What West Michigan polls looked like amid pandemic


GRAND RAPIDS, Mich. (WOOD) — Even during the coronavirus pandemic, voters still went to the polls to make their voices heard during the Aug. 4 primary election.

Poll workers were wearing masks and hand sanitizer was near the entrance — just a few of the changes that officials implemented to keep people safe.

“I came here first to try to avoid the people,” said voter Katheren Palmer.

Right at 7 a.m., as polls opened, Palmer went to LaGrave Christian Reformed Church in Grand Rapids to exercise her rights.

“Getting out and voting and making sure that those changes happen are extremely important right now, more than they ever have been,” Palmer said.

Palmer said even though there are risks, as long as safety measures are in place, it’s worth it.

“There’s a lot of social injustice in the world right now, an excessive amount of social injustice, and there’s a lot of things happening in the country and things need to change,” she said.

Voter Tommy Brooks had the same mindset.

“I got to, you know, try to do my right for the citizens of Grand Rapids, Michigan and come out and cast my vote,” Brooks said.

Polling locations were not as crowded as usual, as many people voted absentee due to the pandemic. Polling precincts in Grand Rapids were averaging seven people per hour Tuesday afternoon.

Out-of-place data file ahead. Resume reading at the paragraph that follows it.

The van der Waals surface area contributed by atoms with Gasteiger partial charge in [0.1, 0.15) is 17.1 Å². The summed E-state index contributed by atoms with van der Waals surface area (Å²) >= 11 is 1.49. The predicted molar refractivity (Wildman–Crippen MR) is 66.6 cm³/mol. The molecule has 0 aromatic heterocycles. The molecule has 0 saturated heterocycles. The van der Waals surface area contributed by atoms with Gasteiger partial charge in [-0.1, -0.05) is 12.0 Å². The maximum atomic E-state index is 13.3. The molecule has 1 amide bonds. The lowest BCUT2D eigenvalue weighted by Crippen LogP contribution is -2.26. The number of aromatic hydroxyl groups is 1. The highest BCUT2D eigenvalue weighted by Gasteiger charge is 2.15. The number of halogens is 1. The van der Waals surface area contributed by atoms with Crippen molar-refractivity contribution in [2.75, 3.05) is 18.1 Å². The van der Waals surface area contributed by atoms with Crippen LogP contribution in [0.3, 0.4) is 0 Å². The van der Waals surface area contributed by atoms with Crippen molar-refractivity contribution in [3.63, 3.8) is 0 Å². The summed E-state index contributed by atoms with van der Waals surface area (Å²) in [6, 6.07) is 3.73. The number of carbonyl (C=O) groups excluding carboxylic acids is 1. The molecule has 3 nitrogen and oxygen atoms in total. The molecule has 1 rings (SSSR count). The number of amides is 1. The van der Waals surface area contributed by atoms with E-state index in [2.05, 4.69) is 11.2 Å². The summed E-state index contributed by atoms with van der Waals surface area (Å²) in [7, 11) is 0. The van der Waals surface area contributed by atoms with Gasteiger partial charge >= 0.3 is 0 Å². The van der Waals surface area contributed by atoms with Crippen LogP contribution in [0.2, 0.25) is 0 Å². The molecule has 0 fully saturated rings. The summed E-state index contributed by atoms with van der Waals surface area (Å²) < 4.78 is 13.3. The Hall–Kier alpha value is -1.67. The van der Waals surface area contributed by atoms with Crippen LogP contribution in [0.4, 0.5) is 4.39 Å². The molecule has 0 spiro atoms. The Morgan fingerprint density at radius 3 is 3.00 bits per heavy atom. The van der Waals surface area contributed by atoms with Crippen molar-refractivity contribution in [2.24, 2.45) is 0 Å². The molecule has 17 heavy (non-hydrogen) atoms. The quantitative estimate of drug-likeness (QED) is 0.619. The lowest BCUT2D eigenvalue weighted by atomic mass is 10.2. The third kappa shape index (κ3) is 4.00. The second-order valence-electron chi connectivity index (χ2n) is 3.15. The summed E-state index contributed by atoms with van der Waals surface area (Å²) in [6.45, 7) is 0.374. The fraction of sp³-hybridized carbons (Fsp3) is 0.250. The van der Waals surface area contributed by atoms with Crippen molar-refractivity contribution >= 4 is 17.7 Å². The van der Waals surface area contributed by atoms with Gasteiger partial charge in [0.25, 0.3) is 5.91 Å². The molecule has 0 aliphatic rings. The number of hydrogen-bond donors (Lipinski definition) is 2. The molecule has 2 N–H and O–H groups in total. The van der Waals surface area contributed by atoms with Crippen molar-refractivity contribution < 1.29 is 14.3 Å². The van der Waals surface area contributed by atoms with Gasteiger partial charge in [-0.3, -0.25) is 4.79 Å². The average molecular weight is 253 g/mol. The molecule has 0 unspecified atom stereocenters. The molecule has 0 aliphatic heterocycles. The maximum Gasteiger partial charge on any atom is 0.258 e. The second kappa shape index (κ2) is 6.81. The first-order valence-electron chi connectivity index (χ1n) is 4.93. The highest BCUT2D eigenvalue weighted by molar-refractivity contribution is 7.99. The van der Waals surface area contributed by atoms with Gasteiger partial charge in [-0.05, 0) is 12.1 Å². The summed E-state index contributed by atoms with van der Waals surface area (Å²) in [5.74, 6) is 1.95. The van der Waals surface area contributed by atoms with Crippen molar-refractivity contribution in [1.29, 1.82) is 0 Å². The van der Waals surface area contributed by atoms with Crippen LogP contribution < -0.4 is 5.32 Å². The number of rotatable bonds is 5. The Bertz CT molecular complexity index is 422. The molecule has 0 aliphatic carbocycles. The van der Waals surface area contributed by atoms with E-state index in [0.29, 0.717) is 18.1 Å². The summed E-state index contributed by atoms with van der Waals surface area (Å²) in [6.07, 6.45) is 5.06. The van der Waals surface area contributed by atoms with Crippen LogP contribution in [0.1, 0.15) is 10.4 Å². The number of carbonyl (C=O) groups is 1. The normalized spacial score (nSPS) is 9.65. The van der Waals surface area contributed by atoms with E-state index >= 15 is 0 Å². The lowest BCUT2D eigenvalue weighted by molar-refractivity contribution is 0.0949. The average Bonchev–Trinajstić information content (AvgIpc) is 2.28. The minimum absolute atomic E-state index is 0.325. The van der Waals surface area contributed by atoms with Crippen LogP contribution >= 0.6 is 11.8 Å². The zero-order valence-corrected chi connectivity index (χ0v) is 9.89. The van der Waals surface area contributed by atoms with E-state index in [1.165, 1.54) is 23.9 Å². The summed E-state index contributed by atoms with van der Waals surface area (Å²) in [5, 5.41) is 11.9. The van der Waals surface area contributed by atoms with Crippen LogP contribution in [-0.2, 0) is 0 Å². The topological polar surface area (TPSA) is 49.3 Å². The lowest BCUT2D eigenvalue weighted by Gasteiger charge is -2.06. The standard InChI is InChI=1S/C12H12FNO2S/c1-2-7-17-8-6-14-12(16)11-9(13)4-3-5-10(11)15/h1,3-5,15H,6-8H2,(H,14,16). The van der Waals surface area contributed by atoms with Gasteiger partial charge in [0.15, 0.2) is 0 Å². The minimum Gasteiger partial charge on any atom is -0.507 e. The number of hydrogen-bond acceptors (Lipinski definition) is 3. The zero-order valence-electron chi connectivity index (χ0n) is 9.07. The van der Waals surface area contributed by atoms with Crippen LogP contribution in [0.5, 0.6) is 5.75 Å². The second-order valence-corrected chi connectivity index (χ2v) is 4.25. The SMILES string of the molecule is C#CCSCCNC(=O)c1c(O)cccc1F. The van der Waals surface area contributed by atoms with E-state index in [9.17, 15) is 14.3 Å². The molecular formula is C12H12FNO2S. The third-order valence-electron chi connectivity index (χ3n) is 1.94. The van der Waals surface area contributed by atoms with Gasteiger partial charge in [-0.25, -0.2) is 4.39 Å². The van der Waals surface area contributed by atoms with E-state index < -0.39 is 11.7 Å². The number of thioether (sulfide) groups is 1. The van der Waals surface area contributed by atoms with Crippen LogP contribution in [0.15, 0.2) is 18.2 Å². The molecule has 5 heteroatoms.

Some people went in person for convenience.

“We live very nearby, so it’s very easy to walk over,” said Cindy Molnar, a Kent County voter.

Others were concerned voting by mail isn’t secure, though experts say it is.

“Voting by mail, it’s fraud. There is too many question marks,” Steve Vogt said.

But the majority of in-person voters News 8 spoke to requested an absentee ballot but ran out of time, lost it or forgot if they turned it in.

“I’m coming really to check. Just in case I didn’t, then I can vote here,” said Kaye Karen Dean.

If you’re unsure if you’ve turned in an absentee ballot, a computer system shows if one was requested and if it was returned. If one wasn’t returned, voters are required to sign an affidavit and the absentee ballot is spoiled before you can proceed with voting in person.

Whether in person or by mail, voters encouraged everyone to make their voices heard.

“It may change things and changing things is the way of life,” Brooks said.

“Just get out and vote, just do it,” Palmer said.

If you don’t want to vote in person on Tuesday, you have until 8 p.m. to return your absentee ballot at your local clerk’s office drop box.

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